Join Date: Dec 2007
Location: San Francisco
Re: Taking on another college town slumlord..did I blow it?
TomfooleryU goes to small claims court
First of all, I'm not going to go into every last detail partially because I unfortunately don't have a resolution yet -- I'll get a decision within 30 days, one which I'm confident will be in my favor (although likely not for the full amount) based on how the hearing went.
I get to court a bit early and everyone else who has a small claims hearing that day is just sitting around in the gallery -- I take my seat and 5 minutes later my landlady strolls in with her lawyer. Despite there being 100+ seats and less than 20 people there, she comes and sits literally right next to me and half-yells "HI!" I just kinda look at her and smirk and say hey, she asks how I'm doing, I pass up saying 'better when I'm done dealing with your crap' and just answer politely. Court's running late and I really don't feel like sitting next to her and appearing to be on good terms, so I step out for a breath of fresh air and sit elsewhere when I come back in.
Judge comes in and I'm thinking this is straight outta Judge Judy -- he's wearing sunglasses and opens court by saying, "Sorry guys, I broke my glasses and I'm too lazy to go out to my car to get the other pair so I'm just going to be wearing my sunglasses today." lol.
Biggest lesson of the day: Don't be a landlord. Watching the other cases was painful -- for example, a lady whose rent was $2xx/month yet was $3,800 behind and still couldn't be evicted for a month plus. I say $2xx because she didn't know the exact number, and had given her landlord "cash from time to time, but not sure when or how much." There were some cases where one side was missing, including the plaintiff who had sued a guy who drove 600 miles to defend himself, only to have them no show. Oh, and he still is going to have to come back if they re-file. It all went fairly quick and I was one of two cases being contested.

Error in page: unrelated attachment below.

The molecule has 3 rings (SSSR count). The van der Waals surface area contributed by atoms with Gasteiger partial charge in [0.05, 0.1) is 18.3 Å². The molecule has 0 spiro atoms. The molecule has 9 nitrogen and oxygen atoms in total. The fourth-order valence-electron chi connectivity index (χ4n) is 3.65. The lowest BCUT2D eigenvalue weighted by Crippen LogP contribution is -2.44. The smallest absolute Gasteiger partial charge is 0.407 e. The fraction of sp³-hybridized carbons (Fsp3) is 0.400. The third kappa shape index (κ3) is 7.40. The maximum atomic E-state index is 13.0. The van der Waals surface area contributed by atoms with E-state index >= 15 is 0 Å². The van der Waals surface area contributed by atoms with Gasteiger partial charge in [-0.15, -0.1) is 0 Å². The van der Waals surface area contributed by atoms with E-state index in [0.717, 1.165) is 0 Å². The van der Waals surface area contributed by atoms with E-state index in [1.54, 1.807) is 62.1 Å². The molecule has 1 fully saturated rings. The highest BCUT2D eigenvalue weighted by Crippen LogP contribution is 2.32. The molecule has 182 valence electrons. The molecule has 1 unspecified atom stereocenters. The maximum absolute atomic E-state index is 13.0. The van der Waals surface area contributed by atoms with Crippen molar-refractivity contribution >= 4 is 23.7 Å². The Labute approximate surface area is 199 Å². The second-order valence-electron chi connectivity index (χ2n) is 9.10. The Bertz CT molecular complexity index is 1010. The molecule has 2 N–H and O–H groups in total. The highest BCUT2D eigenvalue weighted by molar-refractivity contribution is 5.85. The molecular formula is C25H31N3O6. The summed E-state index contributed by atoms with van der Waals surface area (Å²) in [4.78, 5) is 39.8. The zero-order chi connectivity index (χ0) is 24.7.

Showtime. Despite landlord's lawyer asking for a 2 week continuance so that a vital witness could be there (maybe they were hoping I'd have moved by then? Landlady knew I was planning a cross-country move after school), there were no outside witnesses. Since it's just me, her and her lawyer, the judge had me sit in the witness chair and I gave my side after giving him the 'itemized' list of deductions and copies of the relevant emails.
After I described the walls that had to be painted and how the wallpaper had been ripped down and not covered before I moved in, he asked if they had been painted before I moved in and I said 'I can't imagine they were because there were a couple small holes and the place where the wallpaper had been torn down was still an unpainted, different shade than the rest of the wall.' The judge seemed unmoved by the argument that she had done all this in advance of my lease ending, which I was surprised by but quickly moved away from and focused on arguing the other points so as to not waste time once I could see it wasn't effective.
Described everything else basically as I already have here. Her lawyer got to question me, and his initial line of questioning was just regarding whether or not I'd received the itemized list and if I'd gotten it within 30 days of moving out. At that point, the judge cut her lawyer off and said something along the lines of "I'm not sure why you're even asking him that -- even if the defendant sent him the list he still gets double damages if the charges aren't correct."